Review Timeline: The time it takes to receive IRB feedback on your application depends on the completeness of the application, the complexity of the research, and the volume of protocols already under review at the time your application is received. Applications are reviewed according to type and date received. The following are estimates only:

  • Exemption Requests: 3-5 weeks
  • Full Protocols (Expedited Review): 6-8 weeks
  • Full Protocols (Full Board Review): 6-8 weeks + IRB meeting scheduling
  • Continuing Review: 2-4 weeks
  • Modifications: 3-5 weeks
We recommend allowing ample time for IRB review and responding promptly to IRB feedback. Final approval/exempt determination is dependent on your timely and sufficient response to comments.

Do student activities require IRB review?

Generally, the IRB definition of "research" does not include student course work or undergraduate honors theses, unless they are to be made available to the public, used by other researchers, or there is a possibility that the research may lead to a formal presentation or publication. See Am I conducting human subjects research? However, if an instructor determines that there is a possibility that a student's proposed research project may result in a formal presentation or publication, he/she should recommend that the student submit the project for IRB review.

Internet-Based Research: Public vs. Private

If individuals intentionally post or otherwise provide information on the Internet, such information could be considered public unless the privacy policies and/or terms of service of the entity receiving or hosting the information indicate that the information should be considered private.
What is considered public on the Internet? Public sites fall into one or more of the following categories:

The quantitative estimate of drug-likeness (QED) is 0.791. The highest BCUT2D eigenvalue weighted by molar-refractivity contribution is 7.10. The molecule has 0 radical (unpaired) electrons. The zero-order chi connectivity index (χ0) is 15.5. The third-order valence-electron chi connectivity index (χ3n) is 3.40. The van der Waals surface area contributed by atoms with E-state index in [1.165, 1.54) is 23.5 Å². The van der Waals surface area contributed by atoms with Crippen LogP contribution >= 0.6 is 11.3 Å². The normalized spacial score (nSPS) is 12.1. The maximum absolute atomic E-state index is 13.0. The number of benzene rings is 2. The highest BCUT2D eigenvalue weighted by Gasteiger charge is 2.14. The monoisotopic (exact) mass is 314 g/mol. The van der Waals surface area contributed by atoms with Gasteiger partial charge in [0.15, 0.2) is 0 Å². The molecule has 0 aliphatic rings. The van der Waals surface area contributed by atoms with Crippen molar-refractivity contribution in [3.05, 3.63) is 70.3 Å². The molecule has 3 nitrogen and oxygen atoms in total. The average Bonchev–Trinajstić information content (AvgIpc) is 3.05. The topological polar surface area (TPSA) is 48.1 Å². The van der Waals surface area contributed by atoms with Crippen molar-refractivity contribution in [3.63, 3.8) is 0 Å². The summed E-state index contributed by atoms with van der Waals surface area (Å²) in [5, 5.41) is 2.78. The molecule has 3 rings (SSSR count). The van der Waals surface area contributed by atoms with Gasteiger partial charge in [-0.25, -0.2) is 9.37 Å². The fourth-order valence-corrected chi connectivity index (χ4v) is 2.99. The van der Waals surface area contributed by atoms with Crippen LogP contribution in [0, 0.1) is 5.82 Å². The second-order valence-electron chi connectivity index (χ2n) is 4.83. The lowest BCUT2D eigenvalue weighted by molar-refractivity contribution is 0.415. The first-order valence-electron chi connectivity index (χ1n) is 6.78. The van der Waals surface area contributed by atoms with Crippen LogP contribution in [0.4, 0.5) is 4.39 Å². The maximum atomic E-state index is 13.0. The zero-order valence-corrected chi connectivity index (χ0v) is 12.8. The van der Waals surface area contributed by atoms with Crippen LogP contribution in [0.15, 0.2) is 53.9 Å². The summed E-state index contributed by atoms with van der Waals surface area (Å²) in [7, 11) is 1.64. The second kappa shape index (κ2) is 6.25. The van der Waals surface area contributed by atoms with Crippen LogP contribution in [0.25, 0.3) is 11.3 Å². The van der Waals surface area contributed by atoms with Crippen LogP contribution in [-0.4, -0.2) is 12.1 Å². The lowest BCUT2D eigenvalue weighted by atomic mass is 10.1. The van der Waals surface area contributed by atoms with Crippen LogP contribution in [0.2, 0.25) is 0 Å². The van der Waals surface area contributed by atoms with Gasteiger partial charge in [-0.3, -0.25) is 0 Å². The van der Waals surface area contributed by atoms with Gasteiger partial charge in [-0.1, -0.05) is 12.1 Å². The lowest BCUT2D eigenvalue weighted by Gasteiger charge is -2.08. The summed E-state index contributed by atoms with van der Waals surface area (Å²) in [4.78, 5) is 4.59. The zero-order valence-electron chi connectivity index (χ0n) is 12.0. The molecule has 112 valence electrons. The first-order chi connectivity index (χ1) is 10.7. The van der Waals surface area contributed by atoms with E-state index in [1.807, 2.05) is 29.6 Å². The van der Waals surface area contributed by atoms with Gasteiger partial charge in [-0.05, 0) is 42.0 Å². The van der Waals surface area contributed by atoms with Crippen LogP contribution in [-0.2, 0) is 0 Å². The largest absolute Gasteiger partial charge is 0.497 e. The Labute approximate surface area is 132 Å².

• Sites containing information that, by law, is considered public (many federal, state, and local government sites are included in this category: property tax records, birth and death records, real estate transactions, certain court records, voter registration and voting history records, etc.). 
  • News, entertainment, classified, and other information-based sites where information is posted for the purpose of sharing with the public.
  • Open access data repositories, where information has been legally obtained and is made available with minimal or no restriction.
  • Discussion formats that are freely accessible to any individual with Internet access, and do not involve terms of access or terms of service that would restrict research use of the information
However, an individual’s expectation of privacy is not always “reasonable” (see What is considered private information?) and someone may assume that the information provided or available on the Internet about them is private, when it is not. The principle of beneficence may support a more conservative approach. A subject who incorrectly assumed his/her identifiable information was private, or restricted to a small group, might not have posted the information if s/he thought the information would be widely available, believing that the information could be embarrassing or damaging.

Do I need to renew my protocol if I am only doing data analysis?

You may still need to renew your protocol even if you are no longer directly interacting with human subjects. If you still have access to identifiable data, you must continue to renew your protocol until all analyses are complete or all identifiers have been destroyed. Identifiable data include audio/video recordings as well as coded data where the identifier key is retained. If all identifiable data fields have been destroyed and data analysis will be conducted using only de-identified data, no renewal application is necessary and the protocol may be closed.

What kind of changes do I need to submit for approval?

Principal Investigators (PIs) are  responsible for submitting all modifications to the study (adding personnel, funding, sites, populations, survey questions, and anything outside of correcting a typographical error). Amendments must receive UCSC IRB approval before they are implemented unless the change is necessary to eliminate apparent immediate hazards to the subjects. (see Modifications to Previously Approved Research);

Do I need approval from the UCSC IRB or a different IRB?

If you are doing human subjects research at UCSC you will need to submit either an exemption request or a full protocol to be reviewed and approved by the UCSC IRB before the research begins. Please note, there are no provisions for retroactive approval of research protocols. See Collaborative Research for information on which IRB would review for multisite non exempt research.

What is "coded" data?